CRIPPLE  CREEK  GOLD  ORES

 

The Cripple Creek Gold District of central Colorado, USA is famous for its unusual gold and silver mineralization.  Precious metal mineralization occurs in the Cripple Creek Diatreme, the root zone of a deeply eroded volcano dating to the Early Oligocene (32 m.y.).

 

The dominant lithology at Cripple Creek is the scarce igneous rock phonolite, an alkaline, intermediate, extrusive igneous rock.  Cripple Creek gold can be found in its native state (Au), but it typically occurs in the form of gold telluride minerals (for example, sylvanite - (Au,Ag)2Te4, calaverite - AuTe2, petzite - Ag3AuTe2, krennerite - (Au,Ag)Te2, and nagyagite - Pb5Au(Sb,Bi)Te2S6).  Silver also occurs in some Cripple Creek minerals, including sylvanite, petzite, krennerite, hessite - Ag2Te, tennantite - (Cu,Ag,Fe,Zn)12As4S13, acanthite - Ag2S, and tetrahedrite - (Cu,Fe,Ag,Zn)12Sb4S13.

 


 

Gold after calaverite lining fracture in phonolite from the Cripple Creek Diatreme, Early Oligocene, 32 m.y. (Colorado School of Mines Geology Museum, Golden, Colorado, USA).  The gold has taken on the crystal form of the original calaverite mineral.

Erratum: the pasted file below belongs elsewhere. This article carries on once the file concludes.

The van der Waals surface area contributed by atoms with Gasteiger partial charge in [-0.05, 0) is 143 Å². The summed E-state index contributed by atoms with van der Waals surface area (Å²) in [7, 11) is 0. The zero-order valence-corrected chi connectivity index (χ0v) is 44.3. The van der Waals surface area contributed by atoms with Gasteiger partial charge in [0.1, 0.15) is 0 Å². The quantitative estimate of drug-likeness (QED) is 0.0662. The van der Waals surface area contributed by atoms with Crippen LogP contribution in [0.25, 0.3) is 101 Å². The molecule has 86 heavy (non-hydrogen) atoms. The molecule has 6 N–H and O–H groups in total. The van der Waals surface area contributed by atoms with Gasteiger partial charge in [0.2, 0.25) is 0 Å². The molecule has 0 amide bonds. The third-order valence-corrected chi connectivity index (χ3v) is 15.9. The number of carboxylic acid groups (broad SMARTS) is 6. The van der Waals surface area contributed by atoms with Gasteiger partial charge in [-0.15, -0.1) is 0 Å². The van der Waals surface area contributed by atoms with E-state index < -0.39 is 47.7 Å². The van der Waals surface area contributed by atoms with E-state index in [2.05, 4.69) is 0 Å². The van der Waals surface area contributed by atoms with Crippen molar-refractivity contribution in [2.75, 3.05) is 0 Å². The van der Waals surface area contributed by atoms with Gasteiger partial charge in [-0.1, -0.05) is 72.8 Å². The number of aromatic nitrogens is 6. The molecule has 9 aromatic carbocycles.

Calaverite (AuTe2) (gold-colored) (field of view ~1.7 cm across) in a purple fluorite vein, from the Cripple Creek Diatreme (Early Oligocene, 32 m.y.) of central Colorado, USA.

 


 

Sylvanite ((Au,Ag)2Te4) (silver-colored) from the Cripple Creek Diatreme (Early Oligocene, 32 m.y.) of central Colorado, USA (ER # 1956, Ed Raines loan to Colorado School of Mines Geology Museum, Golden, Colorado, USA).

 


 

Sylvanite (dark metallic - (Au,Ag)2Te4) and fluorite (purple - CaF2) from the Last Dollar Mine, northern slope of Battle Mountain, Cripple Creek Diatreme (Early Oligocene, 32 m.y.), central Colorado, USA (ER # 486, Ed Raines loan to Colorado School of Mines Geology Museum, Golden, Colorado, USA).

 


 

The gold telluride minerals common in the Cripple Creek Diatreme lack the wonderful, deep rich yellow color of native gold.  Some Cripple Creek rock samples have been artificially roasted to drive off the tellurium.  With heat, the Te readily volatilizes, leaving behind relatively pure gold.  The gold patches on the rock below are surficial blisters and crusts of gold having a fine-scale vesicular texture (lots of tiny holes, like a pumice or scoria).

 

Roasted gold ore (~6 cm across) from Cripple Creek, Colorado, USA.  Artificial heating has driven tellurium (Te) away from the original telluride mineral (calaverite), leaving behind vesicular blebs of gold.  Specimen owned by Mason Davis.

 

Roasted gold ore (same sample as above; ~6 cm across) from Cripple Creek, Colorado, USA.

 

Roasted gold ore (same sample as above; ~6 cm across) from Cripple Creek, Colorado, USA.

 


 

Some info. from Carnein & Bartos (2005) - Mineralogical Record 36(2): 143-185.

 


 

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